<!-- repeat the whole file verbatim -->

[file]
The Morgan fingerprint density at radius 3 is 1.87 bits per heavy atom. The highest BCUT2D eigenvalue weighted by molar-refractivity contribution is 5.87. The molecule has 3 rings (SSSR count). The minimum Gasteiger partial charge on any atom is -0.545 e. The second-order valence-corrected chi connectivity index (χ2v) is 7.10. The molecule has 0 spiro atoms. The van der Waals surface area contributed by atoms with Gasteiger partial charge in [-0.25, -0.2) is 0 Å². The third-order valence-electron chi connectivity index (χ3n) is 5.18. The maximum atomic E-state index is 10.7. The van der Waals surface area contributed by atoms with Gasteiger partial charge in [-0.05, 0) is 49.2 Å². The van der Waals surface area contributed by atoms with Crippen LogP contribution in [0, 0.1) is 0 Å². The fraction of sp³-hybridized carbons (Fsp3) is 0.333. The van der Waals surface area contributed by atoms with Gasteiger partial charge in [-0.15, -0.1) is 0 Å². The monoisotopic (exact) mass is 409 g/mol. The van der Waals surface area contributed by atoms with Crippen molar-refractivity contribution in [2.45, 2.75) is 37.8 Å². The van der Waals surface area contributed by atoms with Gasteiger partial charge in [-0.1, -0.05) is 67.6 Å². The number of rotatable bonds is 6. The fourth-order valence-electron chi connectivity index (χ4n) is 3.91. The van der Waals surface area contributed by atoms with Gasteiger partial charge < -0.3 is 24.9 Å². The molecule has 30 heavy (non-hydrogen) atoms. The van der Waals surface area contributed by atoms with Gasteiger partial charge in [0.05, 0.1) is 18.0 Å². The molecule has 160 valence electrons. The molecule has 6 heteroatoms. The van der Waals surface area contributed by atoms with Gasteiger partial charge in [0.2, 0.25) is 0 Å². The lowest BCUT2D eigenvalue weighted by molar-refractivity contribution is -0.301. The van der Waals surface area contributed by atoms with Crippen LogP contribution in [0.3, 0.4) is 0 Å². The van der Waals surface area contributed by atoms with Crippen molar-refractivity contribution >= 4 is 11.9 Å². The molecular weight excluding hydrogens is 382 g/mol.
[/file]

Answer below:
The Morgan fingerprint density at radius 3 is 1.87 bits per heavy atom. The highest BCUT2D eigenvalue weighted by molar-refractivity contribution is 5.87. The molecule has 3 rings (SSSR count). The minimum Gasteiger partial charge on any atom is -0.545 e. The second-order valence-corrected chi connectivity index (χ2v) is 7.10. The molecule has 0 spiro atoms. The van der Waals surface area contributed by atoms with Gasteiger partial charge in [-0.25, -0.2) is 0 Å². The third-order valence-electron chi connectivity index (χ3n) is 5.18. The maximum atomic E-state index is 10.7. The van der Waals surface area contributed by atoms with Gasteiger partial charge in [-0.05, 0) is 49.2 Å². The van der Waals surface area contributed by atoms with Crippen LogP contribution in [0, 0.1) is 0 Å². The fraction of sp³-hybridized carbons (Fsp3) is 0.333. The van der Waals surface area contributed by atoms with Gasteiger partial charge in [-0.15, -0.1) is 0 Å². The monoisotopic (exact) mass is 409 g/mol. The van der Waals surface area contributed by atoms with Crippen molar-refractivity contribution in [2.45, 2.75) is 37.8 Å². The van der Waals surface area contributed by atoms with Gasteiger partial charge in [-0.1, -0.05) is 67.6 Å². The number of rotatable bonds is 6. The fourth-order valence-electron chi connectivity index (χ4n) is 3.91. The van der Waals surface area contributed by atoms with Gasteiger partial charge < -0.3 is 24.9 Å². The molecule has 30 heavy (non-hydrogen) atoms. The van der Waals surface area contributed by atoms with Gasteiger partial charge in [0.05, 0.1) is 18.0 Å². The molecule has 160 valence electrons. The molecule has 6 heteroatoms. The van der Waals surface area contributed by atoms with Gasteiger partial charge in [0.2, 0.25) is 0 Å². The lowest BCUT2D eigenvalue weighted by molar-refractivity contribution is -0.301. The van der Waals surface area contributed by atoms with Crippen LogP contribution in [0.3, 0.4) is 0 Å². The van der Waals surface area contributed by atoms with Crippen molar-refractivity contribution >= 4 is 11.9 Å². The molecular weight excluding hydrogens is 382 g/mol.